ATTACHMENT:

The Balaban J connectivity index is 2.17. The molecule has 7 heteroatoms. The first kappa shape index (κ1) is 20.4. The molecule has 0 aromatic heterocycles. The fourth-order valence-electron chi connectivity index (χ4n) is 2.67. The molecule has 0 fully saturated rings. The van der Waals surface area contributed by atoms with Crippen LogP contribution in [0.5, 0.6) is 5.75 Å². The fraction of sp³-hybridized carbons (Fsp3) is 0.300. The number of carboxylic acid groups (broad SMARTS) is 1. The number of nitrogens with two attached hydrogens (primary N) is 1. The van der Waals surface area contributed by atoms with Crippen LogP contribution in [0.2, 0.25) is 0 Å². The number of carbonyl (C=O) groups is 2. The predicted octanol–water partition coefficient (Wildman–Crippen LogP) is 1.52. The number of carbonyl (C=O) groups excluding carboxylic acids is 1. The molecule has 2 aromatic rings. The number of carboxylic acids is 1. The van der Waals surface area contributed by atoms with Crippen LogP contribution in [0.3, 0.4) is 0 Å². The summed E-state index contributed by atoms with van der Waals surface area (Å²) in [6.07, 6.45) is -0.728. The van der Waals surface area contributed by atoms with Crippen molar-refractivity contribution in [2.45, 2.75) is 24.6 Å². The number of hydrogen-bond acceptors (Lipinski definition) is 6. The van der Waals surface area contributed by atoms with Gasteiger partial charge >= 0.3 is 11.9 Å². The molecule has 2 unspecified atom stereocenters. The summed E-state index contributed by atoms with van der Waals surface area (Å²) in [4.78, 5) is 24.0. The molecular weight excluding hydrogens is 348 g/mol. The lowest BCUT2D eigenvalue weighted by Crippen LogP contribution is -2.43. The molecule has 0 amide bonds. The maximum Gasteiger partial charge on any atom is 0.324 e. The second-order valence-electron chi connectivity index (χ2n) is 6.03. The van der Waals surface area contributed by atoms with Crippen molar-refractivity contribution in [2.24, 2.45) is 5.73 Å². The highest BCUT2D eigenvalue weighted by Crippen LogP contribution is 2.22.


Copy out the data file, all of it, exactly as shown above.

The Balaban J connectivity index is 2.17. The molecule has 7 heteroatoms. The first kappa shape index (κ1) is 20.4. The molecule has 0 aromatic heterocycles. The fourth-order valence-electron chi connectivity index (χ4n) is 2.67. The molecule has 0 fully saturated rings. The van der Waals surface area contributed by atoms with Crippen LogP contribution in [0.5, 0.6) is 5.75 Å². The fraction of sp³-hybridized carbons (Fsp3) is 0.300. The number of carboxylic acid groups (broad SMARTS) is 1. The number of nitrogens with two attached hydrogens (primary N) is 1. The van der Waals surface area contributed by atoms with Crippen LogP contribution in [0.2, 0.25) is 0 Å². The number of carbonyl (C=O) groups is 2. The predicted octanol–water partition coefficient (Wildman–Crippen LogP) is 1.52. The number of carbonyl (C=O) groups excluding carboxylic acids is 1. The molecule has 2 aromatic rings. The number of carboxylic acids is 1. The van der Waals surface area contributed by atoms with Crippen LogP contribution in [0.3, 0.4) is 0 Å². The summed E-state index contributed by atoms with van der Waals surface area (Å²) in [6.07, 6.45) is -0.728. The van der Waals surface area contributed by atoms with Crippen molar-refractivity contribution in [2.45, 2.75) is 24.6 Å². The number of hydrogen-bond acceptors (Lipinski definition) is 6. The van der Waals surface area contributed by atoms with Gasteiger partial charge >= 0.3 is 11.9 Å². The molecule has 2 unspecified atom stereocenters. The summed E-state index contributed by atoms with van der Waals surface area (Å²) in [4.78, 5) is 24.0. The molecular weight excluding hydrogens is 348 g/mol. The lowest BCUT2D eigenvalue weighted by Crippen LogP contribution is -2.43. The molecule has 0 amide bonds. The maximum Gasteiger partial charge on any atom is 0.324 e. The second-order valence-electron chi connectivity index (χ2n) is 6.03. The van der Waals surface area contributed by atoms with Crippen molar-refractivity contribution in [2.24, 2.45) is 5.73 Å². The highest BCUT2D eigenvalue weighted by Crippen LogP contribution is 2.22.